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Coping with the loss of a loved one.

We are composed entirely of energy and the purest energy that we possess is love. While love may be eternal, we as human beings, unfortunately are not. So, while we can all experience all the joy that love can bring, we must also experience the emotional upheaval that the loss of that love will create, and the loss of a loved one is the hardest trial we can face.

When we love, a powerful energy is created, and we feel that energy internally. Enthusiasm, positivity and a general joy for life are all contained within that energy. We recognise this as feeling and that feeling is projected physically outwards toward the someone that we love. When that someone is taken from us, the cycle of that energy comes to a halt. The energy will continue to generate, because the love that we feel for that person is still present, but as they are not, there is nowhere for that energy to go. Other emotional energies are then free to formulate; fear, anger and sadness being perhaps the most usual, but on occasion other emotions such as guilt can arise, and the depth of these emotions can overwhelm us.

Whatever the emotion felt, it’s important that it can flow and to be outwardly expressed. Repressed energy leads to innumerable physical and emotional problems including low self-esteem, insomnia, migraines, anxiety, high blood pressure, weight gain, weight loss, mood swings, rage, apathy, and too many more conditions to mention.

By the way, there is no right or wrong way to release that energy, crying with sadness is as permissible as shouting in anger, and by encouraging your energy to flow in this way, the loss will be experienced both emotionally and physically, which is paramount to the grieving process. Stay with how you feel, don’t resist thoughts of your loved ones and don’t avoid the emotions, whatever they may be, they are yours and you have a right to feel them. Don’t be scared, you won’t fall apart, even if at times you think you might, you are only expressing how you feel. And expressing how you truly feel, always and with all emotions, will be your greatest asset through the grieving process.

On the flip side, holding on to those emotions is not only counterproductive to the grieving process itself, but can also be damaging to our long term mental and physical well-being.If the energy of the pent-up emotion is not expressed, it will remain stuck within your body and there is a danger it will become stagnant. Stagnant energy is the precursor to both clinical depression and physical illness.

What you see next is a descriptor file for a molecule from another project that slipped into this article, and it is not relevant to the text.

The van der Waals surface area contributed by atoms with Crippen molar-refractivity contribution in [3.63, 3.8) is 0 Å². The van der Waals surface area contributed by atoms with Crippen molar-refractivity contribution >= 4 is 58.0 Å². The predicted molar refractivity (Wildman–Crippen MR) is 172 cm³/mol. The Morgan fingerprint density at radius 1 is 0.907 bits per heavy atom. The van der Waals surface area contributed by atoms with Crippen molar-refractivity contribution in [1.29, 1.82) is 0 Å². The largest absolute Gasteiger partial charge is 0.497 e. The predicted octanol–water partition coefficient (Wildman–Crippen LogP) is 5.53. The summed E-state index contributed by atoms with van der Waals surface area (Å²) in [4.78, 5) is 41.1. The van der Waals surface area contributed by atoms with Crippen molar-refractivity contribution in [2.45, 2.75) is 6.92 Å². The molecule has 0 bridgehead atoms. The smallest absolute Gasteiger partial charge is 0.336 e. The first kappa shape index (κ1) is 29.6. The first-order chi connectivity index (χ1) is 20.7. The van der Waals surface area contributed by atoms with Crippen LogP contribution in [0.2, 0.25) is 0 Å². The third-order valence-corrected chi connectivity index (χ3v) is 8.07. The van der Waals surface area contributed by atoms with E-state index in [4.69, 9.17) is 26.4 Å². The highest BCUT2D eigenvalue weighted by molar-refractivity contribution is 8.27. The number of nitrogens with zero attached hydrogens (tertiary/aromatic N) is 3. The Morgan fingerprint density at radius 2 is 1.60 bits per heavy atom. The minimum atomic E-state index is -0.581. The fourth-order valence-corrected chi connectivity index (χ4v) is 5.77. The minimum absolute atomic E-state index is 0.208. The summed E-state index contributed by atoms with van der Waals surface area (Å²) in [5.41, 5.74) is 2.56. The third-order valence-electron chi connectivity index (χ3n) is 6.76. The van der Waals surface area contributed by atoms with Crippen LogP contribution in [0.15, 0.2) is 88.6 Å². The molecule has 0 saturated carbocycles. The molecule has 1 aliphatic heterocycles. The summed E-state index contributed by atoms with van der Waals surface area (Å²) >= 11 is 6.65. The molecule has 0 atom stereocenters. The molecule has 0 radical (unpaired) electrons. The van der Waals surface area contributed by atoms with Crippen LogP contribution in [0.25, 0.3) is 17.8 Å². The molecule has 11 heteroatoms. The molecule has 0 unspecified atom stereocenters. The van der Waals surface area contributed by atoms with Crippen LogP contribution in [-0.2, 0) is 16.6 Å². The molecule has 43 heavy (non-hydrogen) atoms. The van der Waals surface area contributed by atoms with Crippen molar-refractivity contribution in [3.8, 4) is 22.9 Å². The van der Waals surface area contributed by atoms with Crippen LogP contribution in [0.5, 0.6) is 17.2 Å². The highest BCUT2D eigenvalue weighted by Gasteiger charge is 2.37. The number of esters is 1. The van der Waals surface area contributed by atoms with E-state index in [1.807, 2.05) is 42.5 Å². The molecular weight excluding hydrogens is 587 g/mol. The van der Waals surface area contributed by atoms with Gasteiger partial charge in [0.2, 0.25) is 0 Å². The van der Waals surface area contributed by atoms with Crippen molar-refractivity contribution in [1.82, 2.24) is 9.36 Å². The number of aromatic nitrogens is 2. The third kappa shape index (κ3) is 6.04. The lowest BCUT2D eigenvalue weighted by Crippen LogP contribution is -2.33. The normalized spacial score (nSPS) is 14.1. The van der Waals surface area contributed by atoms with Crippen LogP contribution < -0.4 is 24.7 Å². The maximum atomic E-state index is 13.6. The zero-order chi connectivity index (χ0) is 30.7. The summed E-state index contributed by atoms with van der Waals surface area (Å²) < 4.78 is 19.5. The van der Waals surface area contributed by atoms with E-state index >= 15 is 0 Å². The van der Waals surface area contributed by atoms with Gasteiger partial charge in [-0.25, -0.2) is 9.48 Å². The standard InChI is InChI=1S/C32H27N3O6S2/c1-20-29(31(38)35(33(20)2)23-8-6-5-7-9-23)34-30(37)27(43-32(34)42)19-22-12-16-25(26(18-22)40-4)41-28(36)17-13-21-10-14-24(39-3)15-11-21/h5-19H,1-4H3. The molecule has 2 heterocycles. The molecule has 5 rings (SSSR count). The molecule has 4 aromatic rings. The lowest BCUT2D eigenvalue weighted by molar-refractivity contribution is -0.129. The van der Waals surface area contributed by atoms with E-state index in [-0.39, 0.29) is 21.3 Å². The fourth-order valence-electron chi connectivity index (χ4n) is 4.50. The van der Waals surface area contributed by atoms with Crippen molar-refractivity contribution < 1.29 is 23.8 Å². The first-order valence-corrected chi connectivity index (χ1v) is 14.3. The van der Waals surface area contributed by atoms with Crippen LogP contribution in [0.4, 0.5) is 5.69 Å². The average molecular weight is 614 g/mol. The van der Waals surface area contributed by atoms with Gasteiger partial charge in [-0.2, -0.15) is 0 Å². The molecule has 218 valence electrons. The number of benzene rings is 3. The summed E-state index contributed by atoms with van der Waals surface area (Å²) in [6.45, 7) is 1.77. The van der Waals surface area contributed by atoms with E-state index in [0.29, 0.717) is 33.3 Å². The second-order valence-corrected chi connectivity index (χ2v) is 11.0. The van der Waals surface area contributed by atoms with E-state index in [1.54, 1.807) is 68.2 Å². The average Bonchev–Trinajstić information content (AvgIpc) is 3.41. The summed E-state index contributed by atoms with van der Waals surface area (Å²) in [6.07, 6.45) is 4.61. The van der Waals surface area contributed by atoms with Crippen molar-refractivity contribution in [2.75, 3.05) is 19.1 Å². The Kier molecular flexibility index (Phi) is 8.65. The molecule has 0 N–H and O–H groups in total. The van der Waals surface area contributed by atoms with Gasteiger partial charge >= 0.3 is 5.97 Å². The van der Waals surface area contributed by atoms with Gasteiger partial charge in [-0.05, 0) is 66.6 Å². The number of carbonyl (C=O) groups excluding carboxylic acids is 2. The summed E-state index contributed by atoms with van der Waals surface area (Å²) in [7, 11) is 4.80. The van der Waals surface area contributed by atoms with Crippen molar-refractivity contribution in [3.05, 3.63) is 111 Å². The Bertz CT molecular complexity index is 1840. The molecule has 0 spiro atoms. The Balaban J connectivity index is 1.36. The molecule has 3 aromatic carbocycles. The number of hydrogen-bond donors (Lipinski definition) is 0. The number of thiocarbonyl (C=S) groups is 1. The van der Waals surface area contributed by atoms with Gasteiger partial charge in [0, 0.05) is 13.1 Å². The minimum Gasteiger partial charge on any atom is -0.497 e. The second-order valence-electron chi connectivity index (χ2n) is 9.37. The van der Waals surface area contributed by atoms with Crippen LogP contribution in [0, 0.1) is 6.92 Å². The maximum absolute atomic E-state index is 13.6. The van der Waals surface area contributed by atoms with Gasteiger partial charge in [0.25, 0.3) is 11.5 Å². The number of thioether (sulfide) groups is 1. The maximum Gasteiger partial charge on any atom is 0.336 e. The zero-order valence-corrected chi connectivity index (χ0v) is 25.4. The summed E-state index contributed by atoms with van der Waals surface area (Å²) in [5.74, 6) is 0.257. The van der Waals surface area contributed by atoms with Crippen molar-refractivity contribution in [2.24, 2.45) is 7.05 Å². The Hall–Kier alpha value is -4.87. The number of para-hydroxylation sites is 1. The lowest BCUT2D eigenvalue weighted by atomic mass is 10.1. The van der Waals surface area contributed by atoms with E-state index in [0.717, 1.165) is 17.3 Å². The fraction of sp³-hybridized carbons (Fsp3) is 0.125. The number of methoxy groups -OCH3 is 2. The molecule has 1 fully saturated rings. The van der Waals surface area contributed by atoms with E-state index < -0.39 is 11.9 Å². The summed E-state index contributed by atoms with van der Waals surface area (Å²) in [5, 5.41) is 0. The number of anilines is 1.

Honouring your emotions at this stage is without doubt the only advice I would give without direct consultation. We are individual and therefore feel our grief in a unique way. There is neither standard or norm when it comes to the reaction or time frame for those in grief and therefore any syllabus or template for such should be resisted. It is likely that we will mourn differently for the loss of a father than a son, a friend from a pet. That does not mean that we hurt more or love less, only that we will experience the hurt differently. Your grief is, as your love, unique.

Don’t expect anyone to understand how you feel, however much they may love you, they won’t, that’s uniqueness in action, they will though want to help, allow them to do so through the act of love and kindness, that’s a beautiful thing and whatever your state of mind, at least some of that beauty will filter down past your grief. Be aware though that their primary concern is that they will want you to feel better, immediately, because after all, don’t we hate to see the people that we love in emotional pain? But this may not be the time for that, some of your time in grieving isn’t about feeling better, it’s just about feeling whatever it is that you feel, and your loved ones may well struggle with seeing you express your pain. Support from a loved one can be invaluable, but advice from a loved one can often be counterproductive to a natural grieving process. You cannot advise someone when you feel the pain of their pain.

Grieving is not a race against time. Although time by its own merit can help to heal. We do not have to expect nor accept a certain way to be. Indeed, there may be many changes, both subtle or otherwise in the way we feel during this process. Grief is a natural emotion and so while transient, as all emotions are, is as powerful as love itself and as with love, needs time, space and understanding to evolve.

Seeking professional guidance at this time might be the last thing that you think of, but the thing that might help you most. It can give you the freedom to talk things through with someone impartial and versed in the grieving process, and this will allow you to gain clarity and foresight.

You can also watch my video: Top Six Points on Coping with Loss


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